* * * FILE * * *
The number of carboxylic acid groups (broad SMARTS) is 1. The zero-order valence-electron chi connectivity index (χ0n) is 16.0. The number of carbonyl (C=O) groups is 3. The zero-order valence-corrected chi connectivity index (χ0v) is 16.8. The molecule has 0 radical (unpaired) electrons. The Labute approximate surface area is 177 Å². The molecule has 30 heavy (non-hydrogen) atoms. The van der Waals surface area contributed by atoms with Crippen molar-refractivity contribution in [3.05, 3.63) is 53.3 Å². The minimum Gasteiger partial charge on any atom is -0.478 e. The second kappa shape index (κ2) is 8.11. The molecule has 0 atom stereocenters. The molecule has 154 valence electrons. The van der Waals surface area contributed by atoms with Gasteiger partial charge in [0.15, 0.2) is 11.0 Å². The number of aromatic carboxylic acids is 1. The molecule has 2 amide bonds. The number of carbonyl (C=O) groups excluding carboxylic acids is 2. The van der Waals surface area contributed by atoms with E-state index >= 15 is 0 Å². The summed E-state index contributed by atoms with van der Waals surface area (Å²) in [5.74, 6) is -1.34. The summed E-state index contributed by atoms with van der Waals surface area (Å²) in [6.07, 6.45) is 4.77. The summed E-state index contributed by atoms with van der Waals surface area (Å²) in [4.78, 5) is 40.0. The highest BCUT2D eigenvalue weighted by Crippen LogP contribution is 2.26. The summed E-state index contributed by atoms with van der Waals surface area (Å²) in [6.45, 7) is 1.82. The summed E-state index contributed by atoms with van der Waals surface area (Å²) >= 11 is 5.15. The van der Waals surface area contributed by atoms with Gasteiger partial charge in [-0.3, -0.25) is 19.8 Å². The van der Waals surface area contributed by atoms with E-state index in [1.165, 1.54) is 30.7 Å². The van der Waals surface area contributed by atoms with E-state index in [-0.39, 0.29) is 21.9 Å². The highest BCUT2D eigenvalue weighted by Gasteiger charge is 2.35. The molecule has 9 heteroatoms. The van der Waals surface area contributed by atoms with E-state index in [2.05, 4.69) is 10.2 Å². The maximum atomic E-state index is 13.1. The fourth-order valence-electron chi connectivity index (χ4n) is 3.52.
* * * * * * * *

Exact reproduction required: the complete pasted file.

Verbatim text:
The number of carboxylic acid groups (broad SMARTS) is 1. The zero-order valence-electron chi connectivity index (χ0n) is 16.0. The number of carbonyl (C=O) groups is 3. The zero-order valence-corrected chi connectivity index (χ0v) is 16.8. The molecule has 0 radical (unpaired) electrons. The Labute approximate surface area is 177 Å². The molecule has 30 heavy (non-hydrogen) atoms. The van der Waals surface area contributed by atoms with Crippen molar-refractivity contribution in [3.05, 3.63) is 53.3 Å². The minimum Gasteiger partial charge on any atom is -0.478 e. The second kappa shape index (κ2) is 8.11. The molecule has 0 atom stereocenters. The molecule has 154 valence electrons. The van der Waals surface area contributed by atoms with Gasteiger partial charge in [0.15, 0.2) is 11.0 Å². The number of aromatic carboxylic acids is 1. The molecule has 2 amide bonds. The number of carbonyl (C=O) groups excluding carboxylic acids is 2. The van der Waals surface area contributed by atoms with E-state index >= 15 is 0 Å². The summed E-state index contributed by atoms with van der Waals surface area (Å²) in [5.74, 6) is -1.34. The summed E-state index contributed by atoms with van der Waals surface area (Å²) in [6.07, 6.45) is 4.77. The summed E-state index contributed by atoms with van der Waals surface area (Å²) in [4.78, 5) is 40.0. The highest BCUT2D eigenvalue weighted by Crippen LogP contribution is 2.26. The summed E-state index contributed by atoms with van der Waals surface area (Å²) in [6.45, 7) is 1.82. The summed E-state index contributed by atoms with van der Waals surface area (Å²) >= 11 is 5.15. The van der Waals surface area contributed by atoms with Gasteiger partial charge in [-0.3, -0.25) is 19.8 Å². The van der Waals surface area contributed by atoms with E-state index in [1.165, 1.54) is 30.7 Å². The van der Waals surface area contributed by atoms with E-state index in [-0.39, 0.29) is 21.9 Å². The highest BCUT2D eigenvalue weighted by Gasteiger charge is 2.35. The molecule has 9 heteroatoms. The van der Waals surface area contributed by atoms with E-state index in [2.05, 4.69) is 10.2 Å². The maximum atomic E-state index is 13.1. The fourth-order valence-electron chi connectivity index (χ4n) is 3.52.